Bill Blair (right), federal minister of border security and organized crime reduction, and Mayor John Tory attend a press conference in Toronto on Friday, August 3, 2018. THE CANADIAN PRESS/Chris Young

Gun violence a ‘significant concern’ for Canadians, Bill Blair says

The City of Toronto now has $11 million in its coffers from the federal government to pay down some costs it has incurred dealing with an influx of irregular border crossers.

Canada’s handgun laws are effective, but the federal government will consider additional restrictions in certain parts of the country along with any other measures to help reduce gun violence, says the new minister of border security and reducing organized crime.

Bill Blair is acknowledging that the latest rash of shootings — most recently in Toronto — has touched off a sense of urgency among the public for the government to do more to keep deadly firearms out of the wrong hands.

“This is a significant concern for Canadians,” Blair told The Canadian Press in an interview.

“The concern that currently exists in places like Toronto, Surrey, B.C., and other parts of Canada requires that we examine the issue and deal with it in a comprehensive way.”

The former Toronto police chief, elected to the House of Commons for the first time in October 2015, earned his first senior cabinet post last month after helping to stickhandle the controversial Liberal cannabis bill between three separate departments to its ultimate approval earlier this year.

Prime Minister Justin Trudeau has now tasked Blair with conducting a “deep analysis” across government to examine what additional steps could be taken to tackle the scourge of gun violence — a subject with which the veteran of the Toronto police is intimately familiar.

“Because I’ve got decades of experience, the prime minister has asked me to provide that focus for our government, to look at every aspect in every ministry so that we address all of the issues related to gun violence and that will enable us to take effective action in addressing it,” he said.

He said the government’s work will include looking at “any measure which will be effective.”

Related: Feds looking at ways to tackle wave of gun violence in Toronto: Minister

Related: No magic wand to end Toronto gun violence: Mayor John Tory

In the wake of a deadly shooting in Toronto last month, Toronto city council passed a motion urging the federal government allow the city to forbid the sale of handguns in the city and for the province to outlaw the sale of handgun ammunition within city limits.

Federal NDP Leader Jagmeet Singh wrote to Trudeau last week urging him to heed Toronto’s call to do more.

The federal government has already said it would consider a number of different ways to crack down further on handguns, including empowering municipalities to do so — a commitment Blair reiterated this week.

He also cited measures already included in Bill C-71, which proposes to tighten certain regulations on gun ownership laws, including expanded background checks on would-be gun owners, stronger record-keeping by retailers and requiring buyers to first present a firearms licence.

“We are quite prepared to look at how — in certain parts of the country perhaps — greater restrictions might be implemented. But in addition to that, you have to recognize that in and of itself is not the sole solution,” Blair said.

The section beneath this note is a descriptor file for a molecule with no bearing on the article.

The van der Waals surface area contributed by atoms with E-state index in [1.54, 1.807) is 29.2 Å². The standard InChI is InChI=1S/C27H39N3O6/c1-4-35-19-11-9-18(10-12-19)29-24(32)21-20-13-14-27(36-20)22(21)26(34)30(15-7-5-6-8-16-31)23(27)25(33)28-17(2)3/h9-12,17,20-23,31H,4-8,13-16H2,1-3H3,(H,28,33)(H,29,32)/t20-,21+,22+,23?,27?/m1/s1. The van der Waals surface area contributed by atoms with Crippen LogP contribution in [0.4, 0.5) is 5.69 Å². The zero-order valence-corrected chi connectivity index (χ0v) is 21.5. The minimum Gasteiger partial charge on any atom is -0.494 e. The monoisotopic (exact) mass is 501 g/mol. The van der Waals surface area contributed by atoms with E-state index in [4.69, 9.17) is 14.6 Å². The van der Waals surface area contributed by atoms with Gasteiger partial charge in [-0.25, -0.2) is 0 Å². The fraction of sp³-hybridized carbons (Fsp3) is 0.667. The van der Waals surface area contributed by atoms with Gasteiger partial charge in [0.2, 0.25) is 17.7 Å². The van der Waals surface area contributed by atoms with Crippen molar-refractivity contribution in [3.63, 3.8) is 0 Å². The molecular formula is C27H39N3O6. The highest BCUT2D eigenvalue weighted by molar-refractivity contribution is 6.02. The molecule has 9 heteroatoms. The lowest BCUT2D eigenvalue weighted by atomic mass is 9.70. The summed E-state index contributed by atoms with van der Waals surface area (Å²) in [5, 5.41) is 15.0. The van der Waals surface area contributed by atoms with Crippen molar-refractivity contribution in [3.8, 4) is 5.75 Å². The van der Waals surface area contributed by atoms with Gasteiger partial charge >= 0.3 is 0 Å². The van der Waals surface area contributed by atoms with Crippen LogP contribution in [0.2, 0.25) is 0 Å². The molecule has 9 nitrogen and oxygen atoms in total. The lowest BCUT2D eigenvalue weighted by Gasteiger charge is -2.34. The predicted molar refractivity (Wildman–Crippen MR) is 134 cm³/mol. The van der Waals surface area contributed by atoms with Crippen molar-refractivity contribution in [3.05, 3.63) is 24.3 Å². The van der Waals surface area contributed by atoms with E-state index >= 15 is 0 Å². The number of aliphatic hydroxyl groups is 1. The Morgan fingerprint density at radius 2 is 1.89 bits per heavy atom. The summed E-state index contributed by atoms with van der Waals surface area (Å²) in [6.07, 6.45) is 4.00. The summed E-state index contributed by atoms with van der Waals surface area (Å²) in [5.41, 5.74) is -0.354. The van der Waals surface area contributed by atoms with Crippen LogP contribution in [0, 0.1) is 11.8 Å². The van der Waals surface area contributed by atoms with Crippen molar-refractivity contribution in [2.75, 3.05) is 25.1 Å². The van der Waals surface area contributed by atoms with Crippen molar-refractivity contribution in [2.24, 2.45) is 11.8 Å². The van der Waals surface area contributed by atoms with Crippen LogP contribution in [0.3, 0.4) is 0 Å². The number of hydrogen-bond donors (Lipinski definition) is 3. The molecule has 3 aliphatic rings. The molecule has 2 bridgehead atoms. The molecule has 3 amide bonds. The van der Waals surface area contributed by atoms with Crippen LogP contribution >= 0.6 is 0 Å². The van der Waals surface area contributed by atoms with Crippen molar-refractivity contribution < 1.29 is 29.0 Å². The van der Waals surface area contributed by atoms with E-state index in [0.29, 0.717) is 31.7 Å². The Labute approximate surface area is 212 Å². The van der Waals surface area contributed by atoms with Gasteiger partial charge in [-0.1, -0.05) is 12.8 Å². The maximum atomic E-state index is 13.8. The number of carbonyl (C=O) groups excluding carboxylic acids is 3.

“You have to look at a number of different things and we want to make sure that what we do is what works, and works for Canadians. But we also respect the perspectives that exist right across this country, so it’s not just the consideration of a single place but the consideration of the whole country.”

Blair said he believes many of the current rules are working as they should. He also noted he knows many responsible firearm owners who follow all the rules.

“If you look at the difference between gun violence in this country compared to other countries that have less restrictive handgun control, I think it demonstrates that certain aspects of it can work,” he said.

“At the same time, I think we all share a concern when those firearms get into the hands of violent criminals who are prepared to commit violent acts in our communities and we need to do everything we can do keep those guns out of their hands.”

Teresa Wright, The Canadian Press

Like us on Facebook and follow us on Twitter.

Just Posted

Ponoka mayor asks for letter of support from Rimbey town council

Ponoka council plans to withhold education tax

Town will monitor ice thickness

Water in storm pond 17 feet deep

Regional fire chief speaks to council

Number of false alarm calls cause concern

Rimbey New Year’s baby

Rimbey area couple celebrate new baby

Trudeau says politicians shouldn’t prey on Canadians’ fears

The Prime Minister was speaking at a townhall in Ontario

New market opens in downtown Ponoka

Makkinga Market had a soft opening showcasing many of the different foods in store

UPDATE: B.C. boy, aunt missing for three days

The pair are missing from Kamloops

Liberal bows out of byelection after singling out Jagmeet Singh’s race

Karen Wang says she made comments online that referenced Singh’s cultural background

John Savage pleads guilty to manslaughter

Sentenced to 7 years for Stettler murder

Kentucky canoe outfit borrows photo of Trudeau family to market business

They are in a red canoe, all clad in life jackets, and Sophie Gregoire Trudeau and Ella-Grace are waving

UPDATED UCP MLA cries foul after brick thrown through office window

UPDATED St. Paul MLA Dave Hanson says ‘Over-the-top NDP rhetoric’ not based in reality

Theresa May wins no-confidence vote after Brexit deal rejection

UK PM can keep her job, after House of Commons voted 325-306

Alberta doctor accused of sexual assault asked to voluntarily give up practice

College says Dr. Barry Wollach should discontinue his practice, given the seriousness of the allegation against him

Most Read